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3/20/2017 5:03:23 PM
Posted: 6/23/2001 3:25:59 PM EDT
[Last Edit: 6/23/2001 3:28:34 PM EDT by fight4yourrights]
Interesting - you are mentally ill if you refuse charity and societal help, dislike the government and you are okay if you reject white supremists. I wonder is she is going to get her property back. Fight4 -------------------------------- [url]abcnews.go.com/sections/us/DailyNews/idaho_standoff010622.html[/url] Hope for a Home D.A., Defense Say Idaho Standoff Family Could Be Reunited By Dean Schabner June 22 — All JoAnn McGuckin wanted was to raise her children in her own way. When that meant the youngsters were starving in a home without power or running water, prosecutors say, her love became a crime. McGuckin is being held on charges of child abuse, while six of her eight children are staying in a foster home. A preliminary hearing on the felony charges against McGuckin and a hearing on the custody of the children are both scheduled for June 27 in a Bonner County, Idaho, court. But both prosecutors and McGuckin's defense attorney are hopeful the case can be resolved in such a way that the family is reunited. "All parties have identified the primary goal here to be the family and its reunification," McGuckin's attorney Bryce Powell said. "With that in mind, all sides have come to the table with some commonsense proposals. "This family really hangs in the balance here, and I think everyone wants to reunify it," he added. It didn't seem that way on May 29, when Bonner County authorities arrested McGuckin and descended on the family's isolated home to take the six children living there into custody. After the children unleashed a pack of 27 dogs and one of the youngsters shouted "get out the guns," the authorities were held in a standoff that lasted five days. Mixed Messages During those five days there seemed little hope the family would ever be together again. JoAnn McGuckin was portrayed as a mentally ill woman, possibly shattered by the recent death of her husband, whose paranoia of the government had driven the family into isolation. Now as authorities back off from the hard line they adopted during the standoff that the family could not be reunited, they also say the earlier image of McGuckin was not the whole picture. Bonner County prosecuting attorney Phil Robinson admitted he may unwittingly have played some role in the initial negative portrayal of McGuckin as a mentally unstable fringe-dweller with a nearly pathological distrust of the government. When reporters asked if she suffered some mental illness, he said he thought she did. "The answer to that is still yes, but no one asked if she was communicative and intelligent. The answer would have been yes and still is yes," he said. He said McGuckin has helped her cause more than once since the incident began. The first time came during the standoff, when she agreed to help convince her children to let authorities take them into custody. -cont-
Link Posted: 6/23/2001 3:27:05 PM EDT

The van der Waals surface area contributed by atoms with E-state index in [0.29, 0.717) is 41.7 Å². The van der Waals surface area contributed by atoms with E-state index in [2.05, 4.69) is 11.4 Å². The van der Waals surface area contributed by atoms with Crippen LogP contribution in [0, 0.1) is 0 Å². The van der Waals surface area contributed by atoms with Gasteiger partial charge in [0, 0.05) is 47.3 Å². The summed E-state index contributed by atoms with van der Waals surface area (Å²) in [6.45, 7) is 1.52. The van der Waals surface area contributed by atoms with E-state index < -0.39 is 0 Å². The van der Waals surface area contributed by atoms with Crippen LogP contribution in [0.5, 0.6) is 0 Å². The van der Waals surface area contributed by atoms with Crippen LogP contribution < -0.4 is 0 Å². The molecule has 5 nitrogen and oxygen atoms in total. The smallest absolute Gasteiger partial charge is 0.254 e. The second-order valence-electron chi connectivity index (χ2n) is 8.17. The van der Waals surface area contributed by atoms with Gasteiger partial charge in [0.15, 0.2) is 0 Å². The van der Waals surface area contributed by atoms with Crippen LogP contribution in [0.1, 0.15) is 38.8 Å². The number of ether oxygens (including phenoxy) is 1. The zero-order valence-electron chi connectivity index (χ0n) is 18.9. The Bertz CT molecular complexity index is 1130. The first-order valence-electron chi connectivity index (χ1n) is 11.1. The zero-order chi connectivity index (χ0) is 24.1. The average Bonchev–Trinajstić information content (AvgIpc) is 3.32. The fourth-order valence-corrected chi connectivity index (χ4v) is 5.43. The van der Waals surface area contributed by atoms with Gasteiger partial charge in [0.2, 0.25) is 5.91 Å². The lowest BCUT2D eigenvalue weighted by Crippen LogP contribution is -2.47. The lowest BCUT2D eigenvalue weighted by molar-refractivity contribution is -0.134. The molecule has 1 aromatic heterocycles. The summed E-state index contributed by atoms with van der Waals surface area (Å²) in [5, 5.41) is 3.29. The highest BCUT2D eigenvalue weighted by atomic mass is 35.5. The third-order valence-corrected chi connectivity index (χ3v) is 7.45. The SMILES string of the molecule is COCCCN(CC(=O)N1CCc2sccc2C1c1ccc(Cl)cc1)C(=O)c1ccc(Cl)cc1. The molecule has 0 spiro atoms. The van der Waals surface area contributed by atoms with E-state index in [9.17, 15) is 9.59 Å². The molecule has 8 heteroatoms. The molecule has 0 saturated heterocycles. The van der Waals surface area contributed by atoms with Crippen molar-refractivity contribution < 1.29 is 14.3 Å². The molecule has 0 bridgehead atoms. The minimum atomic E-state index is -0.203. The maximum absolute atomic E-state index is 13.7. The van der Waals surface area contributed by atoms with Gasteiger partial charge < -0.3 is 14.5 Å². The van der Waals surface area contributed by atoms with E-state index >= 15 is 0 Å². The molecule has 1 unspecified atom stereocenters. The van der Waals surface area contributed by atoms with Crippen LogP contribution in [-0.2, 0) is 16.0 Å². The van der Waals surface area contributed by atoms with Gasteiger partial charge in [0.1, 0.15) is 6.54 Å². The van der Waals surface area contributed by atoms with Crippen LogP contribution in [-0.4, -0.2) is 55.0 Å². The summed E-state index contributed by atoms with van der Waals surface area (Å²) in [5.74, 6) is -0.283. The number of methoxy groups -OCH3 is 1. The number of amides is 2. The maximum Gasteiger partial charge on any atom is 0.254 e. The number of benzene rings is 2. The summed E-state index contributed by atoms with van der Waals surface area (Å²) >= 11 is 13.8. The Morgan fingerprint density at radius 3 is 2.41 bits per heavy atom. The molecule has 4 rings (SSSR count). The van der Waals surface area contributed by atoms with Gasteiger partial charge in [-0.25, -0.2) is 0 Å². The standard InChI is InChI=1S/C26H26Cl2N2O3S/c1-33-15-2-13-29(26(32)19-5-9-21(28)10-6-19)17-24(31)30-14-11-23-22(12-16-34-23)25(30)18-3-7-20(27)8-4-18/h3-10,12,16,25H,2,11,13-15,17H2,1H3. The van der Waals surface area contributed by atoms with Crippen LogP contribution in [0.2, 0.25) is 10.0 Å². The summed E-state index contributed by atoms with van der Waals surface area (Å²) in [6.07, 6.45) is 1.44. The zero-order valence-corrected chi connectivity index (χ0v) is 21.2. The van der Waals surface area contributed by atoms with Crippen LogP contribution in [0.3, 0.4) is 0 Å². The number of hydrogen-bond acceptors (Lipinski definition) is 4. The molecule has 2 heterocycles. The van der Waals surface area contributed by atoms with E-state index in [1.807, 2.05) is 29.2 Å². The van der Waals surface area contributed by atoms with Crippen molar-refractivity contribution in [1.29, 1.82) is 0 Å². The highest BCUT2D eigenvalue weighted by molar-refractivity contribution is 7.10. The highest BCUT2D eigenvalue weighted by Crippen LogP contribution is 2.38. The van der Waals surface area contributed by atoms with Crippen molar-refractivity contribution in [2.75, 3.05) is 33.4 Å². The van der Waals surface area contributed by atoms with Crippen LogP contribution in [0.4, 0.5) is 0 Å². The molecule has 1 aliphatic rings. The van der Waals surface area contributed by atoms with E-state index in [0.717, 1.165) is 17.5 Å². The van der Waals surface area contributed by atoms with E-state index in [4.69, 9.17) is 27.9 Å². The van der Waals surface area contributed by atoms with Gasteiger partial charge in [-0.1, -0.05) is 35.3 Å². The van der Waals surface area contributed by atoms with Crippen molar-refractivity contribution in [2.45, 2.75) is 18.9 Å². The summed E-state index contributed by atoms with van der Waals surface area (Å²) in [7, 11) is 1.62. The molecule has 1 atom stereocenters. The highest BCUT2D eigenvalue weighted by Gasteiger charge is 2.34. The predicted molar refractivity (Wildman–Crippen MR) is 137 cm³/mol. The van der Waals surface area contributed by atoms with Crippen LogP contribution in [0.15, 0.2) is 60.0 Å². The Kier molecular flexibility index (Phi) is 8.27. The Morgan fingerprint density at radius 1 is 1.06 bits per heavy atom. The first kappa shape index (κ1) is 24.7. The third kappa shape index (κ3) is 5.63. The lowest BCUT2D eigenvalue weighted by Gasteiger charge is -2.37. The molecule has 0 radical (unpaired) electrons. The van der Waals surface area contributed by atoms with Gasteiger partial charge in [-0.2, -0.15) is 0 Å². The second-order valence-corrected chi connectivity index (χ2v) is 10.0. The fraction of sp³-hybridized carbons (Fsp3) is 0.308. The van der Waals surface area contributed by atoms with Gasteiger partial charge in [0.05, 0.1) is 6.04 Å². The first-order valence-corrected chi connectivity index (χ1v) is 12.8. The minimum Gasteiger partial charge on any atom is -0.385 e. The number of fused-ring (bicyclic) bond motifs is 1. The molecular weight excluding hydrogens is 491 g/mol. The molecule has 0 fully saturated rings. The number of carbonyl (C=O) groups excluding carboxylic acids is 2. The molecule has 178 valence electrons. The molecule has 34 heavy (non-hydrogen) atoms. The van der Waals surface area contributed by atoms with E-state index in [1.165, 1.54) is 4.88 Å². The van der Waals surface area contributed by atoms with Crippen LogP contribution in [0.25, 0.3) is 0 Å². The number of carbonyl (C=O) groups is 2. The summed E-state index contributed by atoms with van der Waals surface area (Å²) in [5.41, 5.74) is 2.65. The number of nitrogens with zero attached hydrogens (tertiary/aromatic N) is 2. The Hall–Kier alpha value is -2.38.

-cont- he helped ease authorities' concerns again on June 11, when white supremacist and anti-government groups started a rally outside the Sandpoint jail where she was being held. McGuckin asked if she could be allowed to release a statement to them. She wanted to tell them to pack up their demonstration and go home, saying she had no connection with them and didn't want any. "We had no idea what her statement was going to be until we saw it," Robinson said. "That's one of the more positive signs, that she was able to separate out the things that were going to be practical and functional for her and for her children. I think she saw that there are people who tend to use any situation as a soap box for their own positions and posturings." "She doesn't want to be a poster-child for anyone else's agenda," Powell said. Crime Not Poverty, But Isolation But McGuckin also rejected an offer from Robinson to be released from jail without bail, under the condition that she have absolutely no contact with her children unless it was through the state Department of Health and Welfare. "She felt that would be giving some validity to the charges, and that's not something she wanted to do," Powell said. "This is a mother who loves her children, and that's the most important thing in her life." However, officials say, that love was not enough to spur McGuckin to do anything when the family descended into poverty after her husband, Michael, came down with multiple sclerosis. He died May 12 after suffering from the illness for years. Robinson said the problem was not that the family was so poor, but that the parents steadfastly refused assistance that could have eased their situation, because of their fear that the government would interfere with how they were raising their children. "If Mrs. McGuckin and her family had found themselves in a poverty situation, which they are in, and didn't know how to take advantage of assistance agencies, there probably wouldn't have been criminal charges this time," he said. "But churches and just about every aid agency in the county went to them and tried to get them to accept assistance and they refused. People were banging at their door just begging to help them." Offers of Help He said he is willing to listen to any offers from McGuckin and her attorneys regarding her future and the future of the children, including arrangements that could reunite the family — as long as there is some kind of official oversight. "There's lots of ways it could go, as long as it's long-term court controlled," he said. And he said that since the situation ended peacefully, and with both sides now moving toward a solution that could see the mother and children back together, he has no regrets. "Intervention — in this case, I would do it tomorrow if I heard about it again," Robinson said. Now, according to Powell, many people have said they want to help the family, including an "unnamed benefactor" in Florida who is ready to offer the McGuckins a home and funds for their basic needs, such as food and utilities. And both Powell and Robinson say they hope to settle the matter before the court date next week.